There is something slightly different at the next concert in the Sheffield International Concert Season at the City Hall on the 12th of March when the renowned Orchestra of the Age of Enlightenment pays a visit.
Bach cannot be called unfamiliar, although with the exception of the Brandenburg Concerto No 2 in the all-Bach affair, the other three works on offer will not be as recognisable: the Sinfonia from Cantata No 42 and two of his four so-called Lutheran Masses.
However, the latter means singing voice involvement, not exactly splashed in publicity for the concert, but four soloists are on duty and will also be the single-voice SATB chorus!
The theory that Bach’s choral music, including in the Passions and B minor Mass, was written for one voice per part (OVPP) was postulated by the American musicologist Joshua Rifkin (of Scott Joplin-fame!) in 1981 and generally met with derision and laughing in the aisles.
Three decades later it can be said to have been accepted as a distinct possibility by Bach scholars and specialists, including John Butt (directing the 12th of March concert), and many illustrious conductors are also recording Bach’s choral works using OVPP in the choruses.
Bach’s Lutheran Masses owe their existence to his huge cantata output and are thought to have been penned around 1738/ 39. Each comprise a setting of the Kyrie and Gloria only and has six ‘movements’, the Gloria been divided into five.
Three movements are always choral: the Kyrie, the opening of the Gloria and its conclusion from Cum sancto Spiritu which book-end three solo arias in between.
Being a Lutheran church musician, Bach wrote very little religious music in Latin and actually titled the four works with the Latin Missa. They attained the name ‘Lutheran Mass’ because the regular use of the Kyrie-Gloria combination in Lutheran liturgy.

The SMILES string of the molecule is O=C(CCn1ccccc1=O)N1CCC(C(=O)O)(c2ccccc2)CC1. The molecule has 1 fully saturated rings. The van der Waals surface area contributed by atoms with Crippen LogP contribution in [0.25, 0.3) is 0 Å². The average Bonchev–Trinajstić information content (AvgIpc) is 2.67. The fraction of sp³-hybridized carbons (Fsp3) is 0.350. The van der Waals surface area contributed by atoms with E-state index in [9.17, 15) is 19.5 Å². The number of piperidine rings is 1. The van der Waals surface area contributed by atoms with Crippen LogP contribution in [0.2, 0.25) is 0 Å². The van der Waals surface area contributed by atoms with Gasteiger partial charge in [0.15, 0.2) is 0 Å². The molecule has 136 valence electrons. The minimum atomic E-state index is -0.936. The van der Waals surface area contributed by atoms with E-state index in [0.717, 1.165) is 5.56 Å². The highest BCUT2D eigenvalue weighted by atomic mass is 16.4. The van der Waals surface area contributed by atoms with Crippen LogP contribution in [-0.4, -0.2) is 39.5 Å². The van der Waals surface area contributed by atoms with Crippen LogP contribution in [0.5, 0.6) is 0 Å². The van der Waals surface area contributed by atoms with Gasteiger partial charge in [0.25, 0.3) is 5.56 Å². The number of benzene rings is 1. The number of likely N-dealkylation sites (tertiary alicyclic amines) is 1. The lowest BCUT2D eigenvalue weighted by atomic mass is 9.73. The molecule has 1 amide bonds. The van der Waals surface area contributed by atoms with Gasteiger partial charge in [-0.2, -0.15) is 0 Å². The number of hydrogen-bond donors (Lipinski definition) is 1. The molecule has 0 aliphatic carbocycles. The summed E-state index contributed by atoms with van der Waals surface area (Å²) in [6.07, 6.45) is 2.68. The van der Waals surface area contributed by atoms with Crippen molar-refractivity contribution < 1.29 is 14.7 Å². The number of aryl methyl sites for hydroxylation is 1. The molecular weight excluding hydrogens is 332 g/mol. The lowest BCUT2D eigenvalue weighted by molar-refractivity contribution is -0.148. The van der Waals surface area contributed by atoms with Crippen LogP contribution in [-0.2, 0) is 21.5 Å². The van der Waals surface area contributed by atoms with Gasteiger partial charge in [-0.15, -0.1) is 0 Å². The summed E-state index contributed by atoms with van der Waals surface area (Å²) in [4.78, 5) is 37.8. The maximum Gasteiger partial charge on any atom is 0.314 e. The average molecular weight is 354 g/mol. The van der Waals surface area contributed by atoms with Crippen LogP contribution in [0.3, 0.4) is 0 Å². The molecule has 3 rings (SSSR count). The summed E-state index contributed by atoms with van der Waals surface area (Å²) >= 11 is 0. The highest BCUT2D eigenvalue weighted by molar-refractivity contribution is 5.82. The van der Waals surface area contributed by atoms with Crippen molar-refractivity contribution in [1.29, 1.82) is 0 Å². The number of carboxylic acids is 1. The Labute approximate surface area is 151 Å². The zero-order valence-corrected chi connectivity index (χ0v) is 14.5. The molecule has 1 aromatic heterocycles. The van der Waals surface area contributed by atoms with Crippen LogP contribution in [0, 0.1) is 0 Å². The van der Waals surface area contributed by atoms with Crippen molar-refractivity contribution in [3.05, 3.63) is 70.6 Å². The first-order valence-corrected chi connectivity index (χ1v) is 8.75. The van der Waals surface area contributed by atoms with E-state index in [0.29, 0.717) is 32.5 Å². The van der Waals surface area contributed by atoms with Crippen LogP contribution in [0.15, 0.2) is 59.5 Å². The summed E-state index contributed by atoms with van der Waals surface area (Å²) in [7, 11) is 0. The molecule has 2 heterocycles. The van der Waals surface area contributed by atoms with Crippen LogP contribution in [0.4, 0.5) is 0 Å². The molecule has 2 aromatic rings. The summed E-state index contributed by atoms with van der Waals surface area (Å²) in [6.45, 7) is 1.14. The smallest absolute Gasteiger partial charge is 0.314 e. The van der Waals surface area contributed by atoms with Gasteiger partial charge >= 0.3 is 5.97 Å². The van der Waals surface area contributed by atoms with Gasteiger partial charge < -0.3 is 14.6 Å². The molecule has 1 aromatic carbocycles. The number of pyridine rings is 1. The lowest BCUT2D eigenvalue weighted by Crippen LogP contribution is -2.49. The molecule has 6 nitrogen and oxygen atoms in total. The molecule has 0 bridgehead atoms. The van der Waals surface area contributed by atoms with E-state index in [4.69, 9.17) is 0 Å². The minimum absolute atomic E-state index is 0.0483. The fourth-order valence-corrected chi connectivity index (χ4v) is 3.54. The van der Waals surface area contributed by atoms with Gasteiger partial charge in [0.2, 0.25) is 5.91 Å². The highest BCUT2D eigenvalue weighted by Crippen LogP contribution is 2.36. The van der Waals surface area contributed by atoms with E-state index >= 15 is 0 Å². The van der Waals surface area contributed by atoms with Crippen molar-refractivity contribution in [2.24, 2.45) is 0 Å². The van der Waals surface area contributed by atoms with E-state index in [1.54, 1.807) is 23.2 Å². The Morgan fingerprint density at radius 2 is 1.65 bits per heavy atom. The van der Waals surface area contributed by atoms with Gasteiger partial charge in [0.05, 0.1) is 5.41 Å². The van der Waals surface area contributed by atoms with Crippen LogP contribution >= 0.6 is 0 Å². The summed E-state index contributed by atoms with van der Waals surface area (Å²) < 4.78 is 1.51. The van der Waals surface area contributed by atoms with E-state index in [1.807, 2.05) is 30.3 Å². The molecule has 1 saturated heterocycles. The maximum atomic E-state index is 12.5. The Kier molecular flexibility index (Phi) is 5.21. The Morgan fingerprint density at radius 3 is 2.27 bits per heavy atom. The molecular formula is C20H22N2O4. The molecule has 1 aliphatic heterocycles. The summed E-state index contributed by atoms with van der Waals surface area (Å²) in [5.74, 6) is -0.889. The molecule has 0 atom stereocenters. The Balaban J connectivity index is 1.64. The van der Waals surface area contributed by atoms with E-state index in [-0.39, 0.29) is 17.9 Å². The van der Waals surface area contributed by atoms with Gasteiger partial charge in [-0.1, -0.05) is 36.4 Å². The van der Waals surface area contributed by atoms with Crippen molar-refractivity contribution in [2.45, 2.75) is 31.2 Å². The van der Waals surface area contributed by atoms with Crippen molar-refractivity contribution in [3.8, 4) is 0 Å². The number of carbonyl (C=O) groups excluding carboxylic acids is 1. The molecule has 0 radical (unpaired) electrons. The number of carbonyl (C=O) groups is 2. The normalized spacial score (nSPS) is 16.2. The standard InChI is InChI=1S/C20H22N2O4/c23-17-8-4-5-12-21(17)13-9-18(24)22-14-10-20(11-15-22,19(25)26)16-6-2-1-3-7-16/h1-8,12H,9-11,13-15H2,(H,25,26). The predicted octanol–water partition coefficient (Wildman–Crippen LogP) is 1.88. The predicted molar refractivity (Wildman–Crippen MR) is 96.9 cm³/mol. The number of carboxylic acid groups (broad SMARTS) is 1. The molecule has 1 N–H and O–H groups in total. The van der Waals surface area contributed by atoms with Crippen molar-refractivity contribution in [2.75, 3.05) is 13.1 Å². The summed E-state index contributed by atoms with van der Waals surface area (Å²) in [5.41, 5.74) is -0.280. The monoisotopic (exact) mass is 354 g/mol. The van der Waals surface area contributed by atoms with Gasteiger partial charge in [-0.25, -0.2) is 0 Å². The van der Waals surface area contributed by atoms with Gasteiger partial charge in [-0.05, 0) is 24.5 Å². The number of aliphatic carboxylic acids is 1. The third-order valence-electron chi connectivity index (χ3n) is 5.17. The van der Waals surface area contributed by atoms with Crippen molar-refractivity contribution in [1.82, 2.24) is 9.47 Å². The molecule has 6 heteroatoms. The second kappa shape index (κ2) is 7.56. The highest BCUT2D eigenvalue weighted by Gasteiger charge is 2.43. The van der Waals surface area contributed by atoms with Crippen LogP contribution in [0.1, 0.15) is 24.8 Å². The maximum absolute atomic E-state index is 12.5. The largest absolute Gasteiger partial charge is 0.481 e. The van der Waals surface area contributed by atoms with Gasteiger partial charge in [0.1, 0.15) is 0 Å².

The Masses were created almost entirely by using the music of movements from various, earlier church cantatas (all in German) that Bach had written. For the most part, he only altered the music slightly to align it with the Latin words.
In the OAE performances of Mass No 3 and Mass No 4, it is all previous cantata material and in No 3 almost exclusively music from Cantata No 187, first performed in 1726.
Four of the six movements are from it, the cantata’s opening chorus becoming the Mass’s Cum sancto Spiritu finale and, in an occasional change of voice part, the tenor gets the music of soprano’s cantata aria before it.
The Mass No 4 has two movements drawn from Bach’s Reformation Day cantata in 1725 (No 79) and two from Cantata No 179 dating from 1723. The remaining four movements over the two Masses are from four different cantatas.
The concert boasts four excellent soloists in soprano Mary Bevan, American mezzo-soprano Meg Bragle, tenor Thomas Hobbs and baritone Ashley Riches, also the OVPP (SATB) chorus – and a quartet with the potential to make the irresistible opening da capo Gloria in excelsis of Mass No 3 and virtuosic Cum sancto Spiritu of Mass No 4 absolutely spell-binding!